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Fish Tacos with Celery Root and Beet Slaw

Serves 4


    Fish Tacos with Celery Root and Beet Slaw

    Tacos need not be only about Mexican flavours. Here, tender trout is adorned with a seasonal slaw and a punchy yogurt sauce. Dare we say, a taco night with serious photo appeal. Salmon or Arctic char are good stand-ins for the trout.


    Pile it on

    To transform these tacos into bowl food, omit tortillas and place cooked brown rice, quinoa, or sorghum in serving bowls and top with fish, slaw, and yogurt sauce.


    Fish Tacos with Celery Root and Beet Slaw


      • 2 cups (500 mL) shredded raw beet
      • 2 cups (500 mL) shredded celery root
      • 2 green onions, thinly sliced
      • 1/2 cup (125 mL) chopped parsley
      • 3 Tbsp (45 mL) apple cider vinegar
      • 1/4 tsp (1 mL) salt
      • 1 lb (450 g) rainbow trout fillet
      • 3/4 cup (180 mL) plain yogurt or sour cream
      • 2 Tbsp (30 mL) prepared horseradish
      • Juice of 1/2 lemon
      • 8 corn tortillas, warmed


      Per serving:

      • calories 625
      • total fat14 g
        • sat. fat3 g
      • total carbohydrates 43 g
        • sugars13 g
        • fibre7 g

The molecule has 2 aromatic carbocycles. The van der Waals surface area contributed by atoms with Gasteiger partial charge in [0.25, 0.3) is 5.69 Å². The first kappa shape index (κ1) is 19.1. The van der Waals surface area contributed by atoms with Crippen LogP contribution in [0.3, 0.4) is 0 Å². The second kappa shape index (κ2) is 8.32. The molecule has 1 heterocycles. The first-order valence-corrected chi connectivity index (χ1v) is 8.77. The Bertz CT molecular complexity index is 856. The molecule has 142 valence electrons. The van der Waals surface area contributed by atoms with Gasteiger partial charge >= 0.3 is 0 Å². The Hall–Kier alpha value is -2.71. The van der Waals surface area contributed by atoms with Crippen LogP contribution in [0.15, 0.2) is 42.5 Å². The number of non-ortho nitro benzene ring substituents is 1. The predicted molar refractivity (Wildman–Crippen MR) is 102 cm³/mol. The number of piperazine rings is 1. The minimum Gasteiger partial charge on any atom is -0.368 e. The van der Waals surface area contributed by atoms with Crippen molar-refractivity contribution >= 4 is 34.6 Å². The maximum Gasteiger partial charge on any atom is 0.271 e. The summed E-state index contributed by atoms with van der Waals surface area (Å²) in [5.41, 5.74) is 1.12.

• sodium480 mg



      To make slaw, in medium bowl, toss together beet, celery root, green onion, parsley, cider vinegar, and salt. Let rest for at least 30 minutes.


      Preheat oven to 300 F (150 C). Season trout with salt and pepper (optional) and place skin side down on parchment paper-lined baking sheet. Bake fish for 15 minutes, or until just barely cooked through in the thickest part of the flesh. Let rest for 10 minutes and then gently break apart flesh with fork.


      In small bowl, stir together yogurt, horseradish, and lemon juice.


      Place chunks of trout on tortillas and top with slaw and dollops of horseradish cream.



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      Tourtière AU Cerf

      Tourtière AU Cerf

      Tourtière is, for me, the dish that best represents Québec. It can be traced back to the 1600s, and there’s no master recipe; every family has their own twist. Originally, it was made with game birds or game meat, like rabbit, pheasant, or moose; that’s one of the reasons why I prefer it with venison instead of beef or pork. Variation: If you prefer to make single servings, follow our lead at the restaurant, where we make individual tourtières in the form of a dome (pithivier) and fill them with 5 ounces (160 g) of the ground venison mixture. Variation: You can also use a food processor to make the dough. Place the flour, salt, and butter in the food processor and pulse about ten times, until the butter is incorporated—don’t overmix. It should look like wet sand, and a few little pieces of butter here and there is okay. With the motor running, through the feed tube, slowly add ice water until the dough forms a ball—again don’t overmix. Wrap, chill, and roll out as directed above.